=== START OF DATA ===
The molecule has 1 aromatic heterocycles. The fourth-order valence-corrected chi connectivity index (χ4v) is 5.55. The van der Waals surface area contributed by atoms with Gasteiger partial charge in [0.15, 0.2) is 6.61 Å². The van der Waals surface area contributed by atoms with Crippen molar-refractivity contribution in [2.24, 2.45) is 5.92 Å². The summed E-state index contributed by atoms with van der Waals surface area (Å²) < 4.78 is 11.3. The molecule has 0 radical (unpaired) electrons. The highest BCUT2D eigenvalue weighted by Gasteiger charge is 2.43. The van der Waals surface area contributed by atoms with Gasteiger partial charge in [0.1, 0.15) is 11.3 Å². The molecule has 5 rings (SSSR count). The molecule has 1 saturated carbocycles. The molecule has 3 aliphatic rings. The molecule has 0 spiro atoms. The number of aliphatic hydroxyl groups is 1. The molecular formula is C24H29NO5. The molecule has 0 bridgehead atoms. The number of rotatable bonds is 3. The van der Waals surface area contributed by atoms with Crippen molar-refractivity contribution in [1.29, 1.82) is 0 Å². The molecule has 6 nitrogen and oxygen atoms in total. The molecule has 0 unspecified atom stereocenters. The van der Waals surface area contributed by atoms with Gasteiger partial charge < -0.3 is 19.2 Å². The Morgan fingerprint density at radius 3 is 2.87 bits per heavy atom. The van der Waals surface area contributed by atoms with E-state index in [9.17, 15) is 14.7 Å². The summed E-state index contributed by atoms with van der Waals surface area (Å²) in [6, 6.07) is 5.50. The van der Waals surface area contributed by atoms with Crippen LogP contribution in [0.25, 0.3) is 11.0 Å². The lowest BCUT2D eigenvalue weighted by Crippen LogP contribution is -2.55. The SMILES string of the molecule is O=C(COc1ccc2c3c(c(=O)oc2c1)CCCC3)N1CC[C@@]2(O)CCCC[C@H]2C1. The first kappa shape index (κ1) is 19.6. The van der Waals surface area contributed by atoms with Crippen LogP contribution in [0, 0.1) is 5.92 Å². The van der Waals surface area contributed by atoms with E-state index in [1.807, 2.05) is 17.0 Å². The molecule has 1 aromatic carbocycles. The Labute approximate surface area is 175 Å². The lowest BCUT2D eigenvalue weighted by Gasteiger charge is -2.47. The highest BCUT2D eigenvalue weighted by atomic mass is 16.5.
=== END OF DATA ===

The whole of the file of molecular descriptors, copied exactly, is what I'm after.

The molecule has 1 aromatic heterocycles. The fourth-order valence-corrected chi connectivity index (χ4v) is 5.55. The van der Waals surface area contributed by atoms with Gasteiger partial charge in [0.15, 0.2) is 6.61 Å². The van der Waals surface area contributed by atoms with Crippen molar-refractivity contribution in [2.24, 2.45) is 5.92 Å². The summed E-state index contributed by atoms with van der Waals surface area (Å²) < 4.78 is 11.3. The molecule has 0 radical (unpaired) electrons. The highest BCUT2D eigenvalue weighted by Gasteiger charge is 2.43. The van der Waals surface area contributed by atoms with Gasteiger partial charge in [0.1, 0.15) is 11.3 Å². The molecule has 5 rings (SSSR count). The molecule has 1 saturated carbocycles. The molecule has 3 aliphatic rings. The molecule has 0 spiro atoms. The number of aliphatic hydroxyl groups is 1. The molecular formula is C24H29NO5. The molecule has 0 bridgehead atoms. The number of rotatable bonds is 3. The van der Waals surface area contributed by atoms with Crippen molar-refractivity contribution in [1.29, 1.82) is 0 Å². The molecule has 6 nitrogen and oxygen atoms in total. The molecule has 0 unspecified atom stereocenters. The van der Waals surface area contributed by atoms with Gasteiger partial charge < -0.3 is 19.2 Å². The Morgan fingerprint density at radius 3 is 2.87 bits per heavy atom. The van der Waals surface area contributed by atoms with E-state index in [9.17, 15) is 14.7 Å². The summed E-state index contributed by atoms with van der Waals surface area (Å²) in [6, 6.07) is 5.50. The van der Waals surface area contributed by atoms with Crippen LogP contribution in [0.25, 0.3) is 11.0 Å². The lowest BCUT2D eigenvalue weighted by Crippen LogP contribution is -2.55. The SMILES string of the molecule is O=C(COc1ccc2c3c(c(=O)oc2c1)CCCC3)N1CC[C@@]2(O)CCCC[C@H]2C1. The first kappa shape index (κ1) is 19.6. The van der Waals surface area contributed by atoms with Crippen LogP contribution in [0, 0.1) is 5.92 Å². The van der Waals surface area contributed by atoms with E-state index in [1.807, 2.05) is 17.0 Å². The molecule has 1 aromatic carbocycles. The Labute approximate surface area is 175 Å². The lowest BCUT2D eigenvalue weighted by Gasteiger charge is -2.47. The highest BCUT2D eigenvalue weighted by atomic mass is 16.5.